48. 48. Notes : new ‘depth’ dimension [2] <ul><li>‘ What’ column </li></ul><ul><ul><li>physical things; data; links to people; meaning </li></ul></ul><ul><li>‘ How’ column </li></ul><ul><ul><li>machine function; IT interface; business-meeting </li></ul></ul><ul><li>‘ Where’ column </li></ul><ul><ul><li>geographic; virtual; social-network; value-web </li></ul></ul><ul><li>‘ Who’ column </li></ul><ul><ul><li>machine; IT-system; person </li></ul></ul><ul><li>‘ When’ column </li></ul><ul><ul><li>timescales – sub-seconds to days to decades </li></ul></ul><ul><li>‘ Why’ column </li></ul><ul><ul><li>rule; best-practice; heuristic/guideline; principle </li></ul></ul>23/06/09 © Tetradian 2007
    49. 49. Notes : amended ‘What’ column <ul><li>Primitive: object / dependent relationships </li></ul><ul><ul><li>Zachman definition: entity / relationship </li></ul></ul><ul><li>Example model-types: </li></ul><ul><ul><li>physical assets : </li></ul></ul><ul><ul><ul><li>parts-breakdown; bill of materials </li></ul></ul></ul><ul><ul><li>conceptual assets : </li></ul></ul><ul><ul><ul><li>data-model; metadata-schema; model-definitions </li></ul></ul></ul><ul><ul><li>relational assets : </li></ul></ul><ul><ul><ul><ul><li>note: people are not ‘assets’ – the relationship with the person is the asset </li></ul></ul></ul></ul><ul><ul><ul><li>business-relationships and relationship-types </li></ul></ul></ul><ul><ul><li>aspirational assets : </li></ul></ul><ul><ul><ul><li>meaning-types (e.g. financials); morale etc types </li></ul></ul></ul>23/06/09 © Tetradian 2007
    50. 50. Notes : amended ‘How’ column <ul><li>Primitive: function / inputs and outputs </li></ul><ul><ul><li>Zachman definition: process / input-output </li></ul></ul><ul><ul><ul><li>( process is function sequence, hence process-flow may be a composite) </li></ul></ul></ul><ul><li>Example model-types: </li></ul><ul><ul><li>function model : </li></ul></ul><ul><ul><ul><li>Functional Business Model; Business Systems Model </li></ul></ul></ul><ul><ul><li>cause-effect model : </li></ul></ul><ul><ul><ul><li>‘ fishbone’ diagram </li></ul></ul></ul><ul><ul><li>Six Sigma SIPOC model : </li></ul></ul><ul><ul><ul><li>supplier, input, process, output, customer </li></ul></ul></ul>23/06/09 © Tetradian 2007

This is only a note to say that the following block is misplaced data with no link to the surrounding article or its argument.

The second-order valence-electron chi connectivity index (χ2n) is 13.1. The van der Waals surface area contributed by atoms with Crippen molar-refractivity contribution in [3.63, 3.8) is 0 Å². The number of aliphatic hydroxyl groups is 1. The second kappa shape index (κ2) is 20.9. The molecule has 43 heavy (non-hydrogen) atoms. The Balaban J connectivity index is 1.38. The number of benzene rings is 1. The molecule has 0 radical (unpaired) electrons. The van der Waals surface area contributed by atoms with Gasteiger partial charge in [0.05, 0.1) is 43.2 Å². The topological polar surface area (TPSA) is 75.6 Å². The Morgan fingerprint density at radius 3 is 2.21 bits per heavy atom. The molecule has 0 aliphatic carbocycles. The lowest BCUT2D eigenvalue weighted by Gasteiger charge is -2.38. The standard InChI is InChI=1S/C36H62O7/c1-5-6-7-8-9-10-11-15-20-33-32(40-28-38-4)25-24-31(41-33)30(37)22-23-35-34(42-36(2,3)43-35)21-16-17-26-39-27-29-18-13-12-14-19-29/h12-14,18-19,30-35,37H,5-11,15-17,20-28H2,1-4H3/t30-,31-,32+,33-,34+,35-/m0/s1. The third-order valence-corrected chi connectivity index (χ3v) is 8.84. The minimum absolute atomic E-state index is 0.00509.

51. 51. Notes : amended ‘Where’ column <ul><li>Primitive: nodes of same type / link and properties </li></ul><ul><ul><li>Zachman definition: node / line </li></ul></ul><ul><ul><ul><li>(node-type is location; item at location is usually a ‘What’ entity) </li></ul></ul></ul><ul><li>Example model-types: </li></ul><ul><ul><li>geographic map : </li></ul></ul><ul><ul><ul><li>literal map (guide-book), schematic (railway grid) etc </li></ul></ul></ul><ul><ul><li>IT network map : </li></ul></ul><ul><ul><ul><li>network nodes and IP addresses </li></ul></ul></ul><ul><ul><li>social-network map : </li></ul></ul><ul><ul><ul><li>nodes are people, lines are connections between people </li></ul></ul></ul>23/06/09 © Tetradian 2007